The Special Education teacher should be the instructional leader of the building. They should be the most dynamic, the most innovative. After all, they’re teaching the kids no one else can teach. They are doing precisely what the Regular Education teacher is incapable of doing.
(Note: this essay refers to the student who is slated for a primarily regular education placement with some support from a Resource Room teacher. These are children of average or only slightly below average intelligence who are labeled LD or EI.)
The Special Ed teacher should be seen in a role that is analogous to the medical specialist. The child should come from their Regular Education (pediatrician) teacher to receive specialized, short-term services. No one whispers about a specialist: oh, poor guy, he only gets the really sick ones, the real bottom-of-the-barrel patients. All that work to go through medical school, but, he couldn’t get a real job so finally he had to take a job as a specialist. Wow, I can’t imagine having to work with those patients.
The Special Ed teacher is not a homework helper. It is a waste of everyone’s time if the child is coming to the Resource Room bringing an assignment from their Regular Education class. Let’s look at what is really happening in that situation. The child brings down their science book with the assignment to answer the questions at the end of the chapter. The adult has to read the questions to the child, guide the child into finding the relevant chapter section, find the answer, and then put a sticky note on the book pointing out what sentence the child is supposed to copy in order to answer the question. The child completes the copying, they move on to the next question.
Now the session is done. I would bet that 9 times out of 10, if the adult asked the child what they had just copied down, the child would have no idea. The child has not gained any knowledge of science from this exercise. No learning occurred. And, if no learning occurred, then it’s also true that no teaching occurred. The teacher did not earn his salary during this exercise. Another grade-level student could have easily performed the same role that that teacher performed, and been paid $5 an hour to do it. Nothing happened.
Instead, that child’s time with the Special Education teacher should have been focused on learning to read. The reading was the barrier to learning, so the reading should have been the focus of the instruction, not completing yet another meaningless worksheet.
I am not saying that the Special Education teacher chose or wanted this role. But, I am saying that it explains why the profession does not receive much respect. If the teacher is doing no more than what a kid could do, there’s good reason they haven’t earned the respect of their colleagues.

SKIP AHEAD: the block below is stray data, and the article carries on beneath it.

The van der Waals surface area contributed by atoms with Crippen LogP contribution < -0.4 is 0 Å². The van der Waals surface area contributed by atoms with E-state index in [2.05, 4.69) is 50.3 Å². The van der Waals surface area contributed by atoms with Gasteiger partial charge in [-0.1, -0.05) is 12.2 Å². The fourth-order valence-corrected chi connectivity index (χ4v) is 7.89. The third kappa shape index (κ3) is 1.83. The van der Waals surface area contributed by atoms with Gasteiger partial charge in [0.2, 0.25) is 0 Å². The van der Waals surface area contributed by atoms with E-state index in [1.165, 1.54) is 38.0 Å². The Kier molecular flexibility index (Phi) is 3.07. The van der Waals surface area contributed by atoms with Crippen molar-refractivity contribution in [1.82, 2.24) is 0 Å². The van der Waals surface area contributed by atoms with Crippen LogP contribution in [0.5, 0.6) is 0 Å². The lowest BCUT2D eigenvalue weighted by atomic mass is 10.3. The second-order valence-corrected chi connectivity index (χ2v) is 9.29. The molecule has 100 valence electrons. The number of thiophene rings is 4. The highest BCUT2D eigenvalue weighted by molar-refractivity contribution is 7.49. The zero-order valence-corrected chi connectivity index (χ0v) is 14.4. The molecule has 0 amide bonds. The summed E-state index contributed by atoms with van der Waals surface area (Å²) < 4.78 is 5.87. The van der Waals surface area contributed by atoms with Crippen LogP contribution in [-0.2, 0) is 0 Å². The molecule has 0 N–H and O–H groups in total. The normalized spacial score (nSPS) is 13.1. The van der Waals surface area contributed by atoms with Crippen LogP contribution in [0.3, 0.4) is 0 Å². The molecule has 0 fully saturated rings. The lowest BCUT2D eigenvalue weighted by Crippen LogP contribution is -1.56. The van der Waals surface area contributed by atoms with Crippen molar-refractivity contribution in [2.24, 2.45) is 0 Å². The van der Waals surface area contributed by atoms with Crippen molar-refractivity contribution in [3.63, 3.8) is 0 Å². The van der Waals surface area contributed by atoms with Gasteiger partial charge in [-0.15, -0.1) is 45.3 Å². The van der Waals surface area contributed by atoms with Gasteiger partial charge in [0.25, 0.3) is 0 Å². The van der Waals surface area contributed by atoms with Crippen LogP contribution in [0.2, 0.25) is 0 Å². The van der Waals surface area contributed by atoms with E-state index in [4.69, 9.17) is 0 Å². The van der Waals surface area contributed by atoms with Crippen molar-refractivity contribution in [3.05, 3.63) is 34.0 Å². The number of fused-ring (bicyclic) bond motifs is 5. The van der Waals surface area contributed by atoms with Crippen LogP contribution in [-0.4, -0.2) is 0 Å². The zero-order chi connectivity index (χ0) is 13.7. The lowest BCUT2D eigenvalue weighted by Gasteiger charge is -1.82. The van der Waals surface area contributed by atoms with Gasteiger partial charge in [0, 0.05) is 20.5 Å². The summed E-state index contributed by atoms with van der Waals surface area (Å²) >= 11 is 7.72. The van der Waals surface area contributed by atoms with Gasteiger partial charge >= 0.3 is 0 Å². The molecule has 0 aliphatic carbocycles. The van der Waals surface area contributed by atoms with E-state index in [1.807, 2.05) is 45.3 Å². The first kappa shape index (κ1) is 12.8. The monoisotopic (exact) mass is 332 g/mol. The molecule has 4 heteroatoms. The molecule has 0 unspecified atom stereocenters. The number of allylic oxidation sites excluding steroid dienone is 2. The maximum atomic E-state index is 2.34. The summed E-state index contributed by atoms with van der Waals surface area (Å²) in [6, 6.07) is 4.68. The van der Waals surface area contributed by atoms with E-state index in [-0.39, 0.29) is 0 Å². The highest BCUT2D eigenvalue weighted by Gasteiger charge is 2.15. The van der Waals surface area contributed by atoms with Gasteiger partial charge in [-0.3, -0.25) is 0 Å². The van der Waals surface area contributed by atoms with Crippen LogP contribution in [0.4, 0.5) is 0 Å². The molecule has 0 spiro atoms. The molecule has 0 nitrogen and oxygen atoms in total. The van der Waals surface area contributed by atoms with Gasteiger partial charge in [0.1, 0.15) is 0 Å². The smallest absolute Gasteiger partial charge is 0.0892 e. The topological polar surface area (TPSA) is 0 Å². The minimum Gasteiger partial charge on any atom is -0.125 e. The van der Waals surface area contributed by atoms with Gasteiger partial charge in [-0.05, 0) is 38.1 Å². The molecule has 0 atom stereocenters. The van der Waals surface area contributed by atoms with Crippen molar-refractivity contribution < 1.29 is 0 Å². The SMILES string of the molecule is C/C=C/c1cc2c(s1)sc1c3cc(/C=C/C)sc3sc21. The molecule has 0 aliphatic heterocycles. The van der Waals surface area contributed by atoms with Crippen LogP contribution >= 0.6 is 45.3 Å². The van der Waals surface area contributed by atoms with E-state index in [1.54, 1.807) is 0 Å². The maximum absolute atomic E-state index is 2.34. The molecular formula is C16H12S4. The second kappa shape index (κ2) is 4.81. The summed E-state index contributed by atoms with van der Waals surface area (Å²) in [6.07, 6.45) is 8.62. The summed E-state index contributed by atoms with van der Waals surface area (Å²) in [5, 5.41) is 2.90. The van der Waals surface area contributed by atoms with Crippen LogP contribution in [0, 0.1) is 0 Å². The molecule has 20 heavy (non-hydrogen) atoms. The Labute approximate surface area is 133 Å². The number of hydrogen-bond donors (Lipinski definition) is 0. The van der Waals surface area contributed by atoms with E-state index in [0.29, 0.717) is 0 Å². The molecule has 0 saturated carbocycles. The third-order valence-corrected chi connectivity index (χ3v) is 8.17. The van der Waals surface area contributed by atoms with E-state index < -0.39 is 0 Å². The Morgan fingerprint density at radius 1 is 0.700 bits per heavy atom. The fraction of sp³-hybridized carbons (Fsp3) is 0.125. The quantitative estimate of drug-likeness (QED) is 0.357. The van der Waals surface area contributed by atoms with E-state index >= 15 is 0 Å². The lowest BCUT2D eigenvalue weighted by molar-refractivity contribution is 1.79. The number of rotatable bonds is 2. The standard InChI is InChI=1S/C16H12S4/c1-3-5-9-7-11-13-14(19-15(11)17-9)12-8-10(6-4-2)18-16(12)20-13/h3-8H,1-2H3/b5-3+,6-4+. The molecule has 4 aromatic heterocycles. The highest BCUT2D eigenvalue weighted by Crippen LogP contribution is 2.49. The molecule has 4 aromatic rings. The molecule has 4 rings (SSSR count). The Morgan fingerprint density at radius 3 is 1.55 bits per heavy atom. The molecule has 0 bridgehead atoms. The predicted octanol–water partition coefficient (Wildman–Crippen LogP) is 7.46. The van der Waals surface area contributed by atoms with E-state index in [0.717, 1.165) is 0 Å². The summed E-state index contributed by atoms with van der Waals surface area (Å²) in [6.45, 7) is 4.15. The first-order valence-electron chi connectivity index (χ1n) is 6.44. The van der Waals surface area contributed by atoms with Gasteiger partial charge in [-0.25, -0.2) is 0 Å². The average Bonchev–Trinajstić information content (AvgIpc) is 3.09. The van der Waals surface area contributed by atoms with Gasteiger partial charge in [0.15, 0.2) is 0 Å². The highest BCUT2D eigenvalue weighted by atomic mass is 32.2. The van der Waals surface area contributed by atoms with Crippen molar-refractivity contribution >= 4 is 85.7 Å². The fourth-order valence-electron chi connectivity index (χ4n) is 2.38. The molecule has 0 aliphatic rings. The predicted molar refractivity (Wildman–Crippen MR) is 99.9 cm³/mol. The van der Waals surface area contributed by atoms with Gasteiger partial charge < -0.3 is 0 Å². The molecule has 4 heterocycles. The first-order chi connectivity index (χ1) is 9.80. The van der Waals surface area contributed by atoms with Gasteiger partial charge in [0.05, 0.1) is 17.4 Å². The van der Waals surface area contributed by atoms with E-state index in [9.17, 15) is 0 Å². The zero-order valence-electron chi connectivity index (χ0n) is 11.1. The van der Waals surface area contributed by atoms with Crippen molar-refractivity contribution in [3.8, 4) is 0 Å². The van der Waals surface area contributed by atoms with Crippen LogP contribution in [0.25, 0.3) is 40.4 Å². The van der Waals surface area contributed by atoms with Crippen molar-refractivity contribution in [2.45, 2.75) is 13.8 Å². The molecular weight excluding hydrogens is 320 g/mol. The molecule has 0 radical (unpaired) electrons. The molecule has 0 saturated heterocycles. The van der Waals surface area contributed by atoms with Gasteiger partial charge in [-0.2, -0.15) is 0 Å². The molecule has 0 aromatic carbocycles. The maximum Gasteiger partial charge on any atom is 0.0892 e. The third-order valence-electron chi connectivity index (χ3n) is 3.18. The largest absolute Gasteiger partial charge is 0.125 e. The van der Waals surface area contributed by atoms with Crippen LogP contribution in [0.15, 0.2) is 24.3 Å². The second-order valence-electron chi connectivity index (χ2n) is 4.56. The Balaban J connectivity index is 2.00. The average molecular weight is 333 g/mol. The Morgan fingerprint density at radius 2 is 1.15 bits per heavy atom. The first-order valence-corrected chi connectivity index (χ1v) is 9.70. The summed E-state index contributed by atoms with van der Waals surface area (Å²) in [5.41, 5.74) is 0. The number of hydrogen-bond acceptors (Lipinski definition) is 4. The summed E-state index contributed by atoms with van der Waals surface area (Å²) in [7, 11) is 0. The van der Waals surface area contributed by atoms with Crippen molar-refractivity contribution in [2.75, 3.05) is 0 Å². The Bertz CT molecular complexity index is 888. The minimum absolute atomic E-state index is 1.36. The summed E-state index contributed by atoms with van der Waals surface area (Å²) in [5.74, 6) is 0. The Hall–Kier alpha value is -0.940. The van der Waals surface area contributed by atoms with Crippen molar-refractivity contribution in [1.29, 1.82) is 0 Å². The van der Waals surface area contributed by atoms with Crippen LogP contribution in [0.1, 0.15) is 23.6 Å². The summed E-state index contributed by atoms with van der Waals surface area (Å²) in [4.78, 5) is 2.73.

Change is difficult. And if you want to change your role from tutor to instructor, it will require significant change. It will require institutional change. But, this change is for the purpose of bettering the lives of our children. It is more right to teach them to read, than it is to get them a passing grade in science, especially when that grade is not based on real student learning.
I am saying that it is okay to forget every other subject except reading and math. It isn’t ideal, we all would prefer for the child to have his science and social studies and computers and art class. But, we have a child in critical condition who is being referred to the specialist. There isn’t time for anything but dealing with the root cause of his disability.
In one way the system is already set up to support the Special Education teacher in doing exactly this. We only write IEP goals for Language Arts and Math. Those are the only two areas in which a child can qualify for special education. That is the child’s area of weakness; that is why the child is coming to the Resource room; that is where the focus should be.
So, the teacher needs to insist that they be able to focus on only those IEP goals. They have the law to back them up. They have a mandate from a contract that the school wrote in agreement with the child’s parents. That is the basis for their approach to making the Resource Room into an Instructional Room. The Resource that the child is supposed be tapping into is instruction in their area of disability, not an over-paid homework helper.
Let me give you four concrete methods that I have used to make this a reality in my building. First, I spent the entire first two weeks of school making my schedule. Everything was tentative, I knew everything would probably have to move around several times. I was, after all, dealing with five grade levels, therefore, five different recess and lunch and Special schedules, and a total of eight different Regular Education teachers I had to approach and haggle with. Even after those first weeks my schedule underwent a radical change two more times in just the first semester of the school year. But, a schedule is just words on a paper; they can be changed.